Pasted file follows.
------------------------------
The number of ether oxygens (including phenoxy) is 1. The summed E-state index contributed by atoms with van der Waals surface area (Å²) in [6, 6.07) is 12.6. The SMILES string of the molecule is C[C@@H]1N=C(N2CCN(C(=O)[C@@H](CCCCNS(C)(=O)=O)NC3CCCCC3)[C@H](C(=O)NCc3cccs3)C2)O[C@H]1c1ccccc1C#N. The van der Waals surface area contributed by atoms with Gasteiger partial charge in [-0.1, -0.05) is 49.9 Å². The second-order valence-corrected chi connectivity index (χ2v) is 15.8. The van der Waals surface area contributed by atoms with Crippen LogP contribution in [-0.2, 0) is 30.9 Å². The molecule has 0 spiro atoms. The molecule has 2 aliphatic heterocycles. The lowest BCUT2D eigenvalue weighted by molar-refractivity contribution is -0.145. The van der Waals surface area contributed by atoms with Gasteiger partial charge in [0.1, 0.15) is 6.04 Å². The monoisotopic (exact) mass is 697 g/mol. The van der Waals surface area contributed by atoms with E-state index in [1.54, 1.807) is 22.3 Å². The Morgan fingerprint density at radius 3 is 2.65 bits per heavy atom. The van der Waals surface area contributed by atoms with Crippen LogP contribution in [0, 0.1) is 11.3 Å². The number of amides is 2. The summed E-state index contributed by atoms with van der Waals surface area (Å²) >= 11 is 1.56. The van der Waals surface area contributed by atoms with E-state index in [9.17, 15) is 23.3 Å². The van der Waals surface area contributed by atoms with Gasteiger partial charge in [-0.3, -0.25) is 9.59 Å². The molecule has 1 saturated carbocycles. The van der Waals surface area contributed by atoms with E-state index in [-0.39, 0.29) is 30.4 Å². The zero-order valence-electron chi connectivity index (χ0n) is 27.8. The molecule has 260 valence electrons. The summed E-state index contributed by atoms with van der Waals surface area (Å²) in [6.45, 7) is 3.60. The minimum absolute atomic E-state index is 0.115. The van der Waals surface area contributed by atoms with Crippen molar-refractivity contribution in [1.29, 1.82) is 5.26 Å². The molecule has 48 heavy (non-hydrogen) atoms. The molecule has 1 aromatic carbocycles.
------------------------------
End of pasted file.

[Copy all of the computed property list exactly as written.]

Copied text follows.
The number of ether oxygens (including phenoxy) is 1. The summed E-state index contributed by atoms with van der Waals surface area (Å²) in [6, 6.07) is 12.6. The SMILES string of the molecule is C[C@@H]1N=C(N2CCN(C(=O)[C@@H](CCCCNS(C)(=O)=O)NC3CCCCC3)[C@H](C(=O)NCc3cccs3)C2)O[C@H]1c1ccccc1C#N. The van der Waals surface area contributed by atoms with Gasteiger partial charge in [-0.1, -0.05) is 49.9 Å². The second-order valence-corrected chi connectivity index (χ2v) is 15.8. The van der Waals surface area contributed by atoms with Crippen LogP contribution in [-0.2, 0) is 30.9 Å². The molecule has 0 spiro atoms. The molecule has 2 aliphatic heterocycles. The lowest BCUT2D eigenvalue weighted by molar-refractivity contribution is -0.145. The van der Waals surface area contributed by atoms with Gasteiger partial charge in [0.1, 0.15) is 6.04 Å². The monoisotopic (exact) mass is 697 g/mol. The van der Waals surface area contributed by atoms with E-state index in [1.54, 1.807) is 22.3 Å². The Morgan fingerprint density at radius 3 is 2.65 bits per heavy atom. The van der Waals surface area contributed by atoms with Crippen LogP contribution in [0, 0.1) is 11.3 Å². The number of amides is 2. The summed E-state index contributed by atoms with van der Waals surface area (Å²) >= 11 is 1.56. The van der Waals surface area contributed by atoms with E-state index in [9.17, 15) is 23.3 Å². The van der Waals surface area contributed by atoms with Gasteiger partial charge in [-0.3, -0.25) is 9.59 Å². The molecule has 1 saturated carbocycles. The van der Waals surface area contributed by atoms with E-state index in [-0.39, 0.29) is 30.4 Å². The zero-order valence-electron chi connectivity index (χ0n) is 27.8. The molecule has 260 valence electrons. The summed E-state index contributed by atoms with van der Waals surface area (Å²) in [6.45, 7) is 3.60. The minimum absolute atomic E-state index is 0.115. The van der Waals surface area contributed by atoms with Crippen molar-refractivity contribution in [1.29, 1.82) is 5.26 Å². The molecule has 48 heavy (non-hydrogen) atoms. The molecule has 1 aromatic carbocycles.